Wild week for markets ends quietly
By Herbert Lash
NEW YORK (Reuters) - A volatile ride for global markets this week ended calmly on Friday even as lingering worries over Chinese economic growth and the Federal Reserve's plans to raise interest rates weighed on stocks, but oil rebounded sharply for a second day.
U.S. crude jumped more than 6 percent as a rally in gasoline prices and air raids in Yemen forced traders to scramble to cover short positions. U.S. crude gained 17.2 percent in two sessions, the second-largest two-day rise in 25 years.
Those Fed officials who are anxious to raise rates said at an annual global central bankers' conference in Jackson Hole, Wyoming that continued market turmoil may lead the U.S. central bank to delay tightening monetary policy beyond September.
The Fed is waiting to see how data and markets unfold over the coming weeks before deciding whether to raise rates at its meeting in mid-September, Vice Chair Stanley Fischer told CNBC.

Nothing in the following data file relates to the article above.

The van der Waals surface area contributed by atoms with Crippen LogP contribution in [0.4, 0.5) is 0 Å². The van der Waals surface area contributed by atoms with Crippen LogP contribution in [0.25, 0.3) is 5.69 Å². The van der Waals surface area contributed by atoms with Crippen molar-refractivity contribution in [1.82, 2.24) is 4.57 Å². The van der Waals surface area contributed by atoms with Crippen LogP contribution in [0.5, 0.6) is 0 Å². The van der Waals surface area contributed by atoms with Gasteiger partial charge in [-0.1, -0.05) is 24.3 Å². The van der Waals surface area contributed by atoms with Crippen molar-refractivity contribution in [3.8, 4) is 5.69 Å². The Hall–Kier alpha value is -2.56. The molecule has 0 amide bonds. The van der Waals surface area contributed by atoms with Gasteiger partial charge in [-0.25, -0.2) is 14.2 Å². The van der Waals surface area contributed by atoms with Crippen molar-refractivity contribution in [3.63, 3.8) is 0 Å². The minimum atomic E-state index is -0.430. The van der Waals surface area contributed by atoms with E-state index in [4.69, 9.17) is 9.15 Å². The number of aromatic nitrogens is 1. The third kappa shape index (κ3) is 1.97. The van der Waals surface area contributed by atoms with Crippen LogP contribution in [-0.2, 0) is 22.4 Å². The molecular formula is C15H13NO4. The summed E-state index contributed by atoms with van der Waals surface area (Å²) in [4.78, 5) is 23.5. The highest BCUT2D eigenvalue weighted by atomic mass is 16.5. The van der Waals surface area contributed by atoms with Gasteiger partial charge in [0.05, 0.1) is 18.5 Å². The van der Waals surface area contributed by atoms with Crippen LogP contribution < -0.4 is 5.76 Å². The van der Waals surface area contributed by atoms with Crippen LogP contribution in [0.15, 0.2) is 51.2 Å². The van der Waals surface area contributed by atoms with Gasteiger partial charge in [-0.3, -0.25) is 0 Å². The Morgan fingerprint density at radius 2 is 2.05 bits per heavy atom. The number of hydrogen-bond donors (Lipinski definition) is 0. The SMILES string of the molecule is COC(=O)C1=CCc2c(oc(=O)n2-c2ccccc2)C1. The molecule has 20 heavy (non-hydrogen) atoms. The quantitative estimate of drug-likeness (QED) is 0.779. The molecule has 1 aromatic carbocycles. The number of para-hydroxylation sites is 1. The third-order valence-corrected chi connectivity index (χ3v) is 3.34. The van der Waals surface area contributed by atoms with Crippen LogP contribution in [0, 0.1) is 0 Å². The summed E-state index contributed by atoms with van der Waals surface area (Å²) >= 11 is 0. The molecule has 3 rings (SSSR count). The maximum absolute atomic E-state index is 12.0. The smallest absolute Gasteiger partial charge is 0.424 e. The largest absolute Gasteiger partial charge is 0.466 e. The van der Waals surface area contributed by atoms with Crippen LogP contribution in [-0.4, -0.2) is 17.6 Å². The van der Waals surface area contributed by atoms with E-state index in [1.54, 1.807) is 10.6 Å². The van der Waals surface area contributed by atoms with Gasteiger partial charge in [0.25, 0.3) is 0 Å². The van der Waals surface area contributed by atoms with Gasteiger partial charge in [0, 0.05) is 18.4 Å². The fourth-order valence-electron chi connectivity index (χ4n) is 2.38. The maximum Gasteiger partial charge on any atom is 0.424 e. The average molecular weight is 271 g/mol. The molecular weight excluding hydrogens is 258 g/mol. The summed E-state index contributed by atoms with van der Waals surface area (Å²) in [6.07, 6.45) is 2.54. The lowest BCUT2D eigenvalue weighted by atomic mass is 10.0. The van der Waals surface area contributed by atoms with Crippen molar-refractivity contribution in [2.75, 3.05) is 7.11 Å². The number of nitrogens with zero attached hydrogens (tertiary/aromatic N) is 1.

Chinese stocks jumped for a second straight day, rising more than 4.0 percent, after authorities said pension funds managed by local governments will soon start investing 2 trillion yuan ($313.05 billion) in stocks and other assets.
The move was the latest response by Chinese authorities, including the People's Bank of China, to shore up the economy after they cut rates, lowered reserve requirements and injected liquidity into the banking system.
Stocks on Wall Street mostly edged higher at the close, as European equity markets did hours earlier, suggesting fears of Chinese contagion were overdone and that a U.S. rate hike is not the end of the world, said Andrew Wilkinson, chief market strategist at Interactive Brokers LLC in Greenwich, Connecticut.
"There's an element of throwing the baby out with the bath water. Everything got thrown out on that view," Wilkinson said. Continued...